Why EM bonds are a bridge too far
Senior Fixed Income Strategist, Saxo Bank Group
Summary: Political risks, a wholly Fed-fuelled rally and most importantly a plethora of safer options mean that EM bonds are hardly the portfolio stars many investors believe them to be.
Their favorite? Emerging markets.
EM bonds were a notable underperformer in 2018. By the end of December 2018, EM bond yields touched a nine year high, prompting investors to reconsider these assets and dive into this volatile yet potentially high-reward space.
One thing is clear: there is nothing at present to support the EM rally besides Fed chair Powell’s dovish January 4 speech. If the Fed had not been so dovish at the beginning of January, the sell-off in the equity market would have probably intensified, pushing investors away from risk. With the Fed apparently in bulls’ corner, however, many seem ready to gamble.
The Philippines issued the first EM bond of the year. The country raised $1.5 billion in 10-year notes offering a yield of 3.782%, which corresponds to 110 basis points over US Treasuries. The bond was announced with an initial pricing of 130bps over Treasuries, that investors were 20 bps more eager than expected.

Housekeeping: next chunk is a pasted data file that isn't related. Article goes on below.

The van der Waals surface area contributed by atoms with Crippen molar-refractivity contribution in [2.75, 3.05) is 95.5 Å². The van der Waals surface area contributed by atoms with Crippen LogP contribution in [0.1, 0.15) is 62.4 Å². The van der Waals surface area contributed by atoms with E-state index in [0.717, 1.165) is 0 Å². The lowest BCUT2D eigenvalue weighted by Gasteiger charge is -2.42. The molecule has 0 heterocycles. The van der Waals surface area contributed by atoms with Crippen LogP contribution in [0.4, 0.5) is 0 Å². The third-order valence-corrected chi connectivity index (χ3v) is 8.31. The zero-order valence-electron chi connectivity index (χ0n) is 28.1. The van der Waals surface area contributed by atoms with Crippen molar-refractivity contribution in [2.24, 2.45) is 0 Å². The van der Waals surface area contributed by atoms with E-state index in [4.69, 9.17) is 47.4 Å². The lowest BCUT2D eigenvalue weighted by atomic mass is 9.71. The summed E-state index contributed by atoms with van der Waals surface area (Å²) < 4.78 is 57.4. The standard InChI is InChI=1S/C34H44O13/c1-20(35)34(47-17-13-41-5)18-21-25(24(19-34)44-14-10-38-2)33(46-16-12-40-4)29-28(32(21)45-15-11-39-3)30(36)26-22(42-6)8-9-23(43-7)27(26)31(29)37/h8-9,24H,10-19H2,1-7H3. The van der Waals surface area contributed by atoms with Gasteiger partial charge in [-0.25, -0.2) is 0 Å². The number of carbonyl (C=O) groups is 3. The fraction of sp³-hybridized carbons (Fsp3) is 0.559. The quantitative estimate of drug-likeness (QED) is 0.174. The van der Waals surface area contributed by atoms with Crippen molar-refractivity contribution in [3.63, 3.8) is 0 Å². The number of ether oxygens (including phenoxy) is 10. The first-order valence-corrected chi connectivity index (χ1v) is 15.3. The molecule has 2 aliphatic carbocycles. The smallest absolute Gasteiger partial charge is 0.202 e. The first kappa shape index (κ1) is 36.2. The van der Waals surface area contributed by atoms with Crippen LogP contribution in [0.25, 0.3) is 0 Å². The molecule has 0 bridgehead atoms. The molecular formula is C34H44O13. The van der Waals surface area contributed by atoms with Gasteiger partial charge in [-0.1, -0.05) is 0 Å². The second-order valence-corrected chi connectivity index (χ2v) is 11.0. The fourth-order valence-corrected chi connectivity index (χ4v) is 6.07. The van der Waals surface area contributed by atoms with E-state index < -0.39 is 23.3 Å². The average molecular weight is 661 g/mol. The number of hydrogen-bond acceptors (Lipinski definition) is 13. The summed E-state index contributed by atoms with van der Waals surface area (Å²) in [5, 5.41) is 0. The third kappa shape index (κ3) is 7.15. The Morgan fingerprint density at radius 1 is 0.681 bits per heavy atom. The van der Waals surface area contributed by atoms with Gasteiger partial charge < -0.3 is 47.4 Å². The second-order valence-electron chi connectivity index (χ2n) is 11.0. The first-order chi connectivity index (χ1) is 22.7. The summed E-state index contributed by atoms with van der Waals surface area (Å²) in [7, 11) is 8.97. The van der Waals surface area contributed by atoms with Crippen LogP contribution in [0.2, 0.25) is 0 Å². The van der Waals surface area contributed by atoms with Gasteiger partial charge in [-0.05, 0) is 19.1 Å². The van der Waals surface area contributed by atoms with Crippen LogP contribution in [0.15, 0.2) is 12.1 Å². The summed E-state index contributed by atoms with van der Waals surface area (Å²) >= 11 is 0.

This is a clear example that shows the degree to which investors are relying on central banks. On one side, sentiment clearly improved because of the Fed’s dovishness; on the other, after a Philippines’ CPI reading that pointed to lower inflation expectations, investors seemed to conclude that with a slowing global economy, the country’s central bank will not hike interest rates for a while, and bonds will benefit.
It is alarming to see a market so dependent on central bank support while the economic and political outlooks of these countries remain fragile.
The Philippines was not the only country to issue bonds in the first weeks of this month. Saudi Arabia and Turkey also took advantage of the Fed-fuelled positive sentiment to issue bonds.
Despite wariness towards Saudi Arabia after the killing of journalist Jamal Khashoggi, Riyadh was able to tap the market with $7.5bn of 10-year and 31-year notes. The bond attracted demand amounting to $27.5bn, causing the price to rise compared to initial guidance.
Troubled Turkey also opened 2019 by issuing its longest-dated dollar bond in almost a year, selling $2bn in 10-years due due April 2029. Similarly, high investor demand pushed the initial public offering of 7.875% down to an initial yield of 7.68%.
These countries set a dangerous precedent for other EM countries inclined to test the market. As equity market stabilises and Fed tightening policies grind to an apparent halt, other EM countries are lining up to get a piece of the pie; there are already rumours that Ivory Coast is planning to sell $1bn in Eurobonds.
This can only mean one thing: EMs are getting more and more leveraged and exposed to fluctuating movements of hard currencies such as the euro and the US dollar.